Liberia Pressured To Back Off from All-Out Ebola Fight, While an Outbreak Threatens in Nearby Mali

November 14, 2014

Liberian President Ellen Johnson Sirleaf announced Thursday that she would not extend the state of emergency she had declared in August in response to the then sky-rocketing rate of increase of Ebola infections. She has now come under pressure from financial fund managers advising her to scale back the emergency construction of Ebola Treatment Units (ETU), and instead adopt the approach of establishing a trouble-shooting capability to send emergency forces to Ebola hot spots as they are detected. Liberia has been the worst-affected victim of the disease, so far.

At the same time, the U.S. military deployment to Liberia has announced they will cut back their troop deployment to build ETUs, from 4,000 troops to 3,000.

These developments justify the assessment that the Obama Administration, the UK in Sierra Leone, and France in Guinea are intervening only to keep the Ebola crisis to what they consider a manageable level, without making a commitment to develop the health care infrastructure and physical infrastructure (water resources for hygiene, sewers, etc.) which are necessary to treat and control the disease, and dramatically reduce the future susceptibility to disease.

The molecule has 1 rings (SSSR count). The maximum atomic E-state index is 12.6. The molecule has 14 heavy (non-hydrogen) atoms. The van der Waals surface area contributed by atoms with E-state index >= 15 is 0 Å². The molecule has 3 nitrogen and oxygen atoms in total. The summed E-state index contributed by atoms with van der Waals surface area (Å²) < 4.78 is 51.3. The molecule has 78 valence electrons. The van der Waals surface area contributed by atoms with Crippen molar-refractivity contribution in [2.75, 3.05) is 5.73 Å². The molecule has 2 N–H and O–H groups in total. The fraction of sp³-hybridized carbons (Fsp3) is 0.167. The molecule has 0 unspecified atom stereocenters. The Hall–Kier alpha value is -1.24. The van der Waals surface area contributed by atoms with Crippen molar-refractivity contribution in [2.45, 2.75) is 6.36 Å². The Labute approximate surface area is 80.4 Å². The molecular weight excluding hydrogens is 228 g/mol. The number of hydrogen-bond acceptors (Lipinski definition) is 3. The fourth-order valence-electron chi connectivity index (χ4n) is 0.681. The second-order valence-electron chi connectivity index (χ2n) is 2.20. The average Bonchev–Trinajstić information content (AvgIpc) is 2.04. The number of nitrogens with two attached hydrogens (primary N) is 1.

The move against ETUs is being justified by a purported lower number of victims in Monrovia, Liberia. However, many people do not come for treatment, because they consider the treatment centers death camps, due to the high rate of deaths among those who go there. And this leaves out of the picture the infection and high death rates (because of no treatment) in the small towns and rural areas, where there is no social health infrastructure to even monitor what is going on.

In neighboring Sierra Leone, the infection rate is again spiking, and the only Ebola treatment center in southern Sierra Leone may shut down, because health care workers are going on strike for the hazard pay they were promised, which they have not received.

In the Mali capital, Bamako, which has a long border with Guinea, a second outbreak is occurring. Already, three have died, and nearly 100 are in quarantine. An Imam with Ebola-type symptoms from Guinea traveled to Bamako, where he died. His body, when it was most contagious, was washed at a Bamako mosque and then returned to Guinea, without any special precautions being taken. Now one of the nurses who cared for him has died of Ebola. Nearly 100 people, from the hospital and the nurse's home, have been put under quarantine.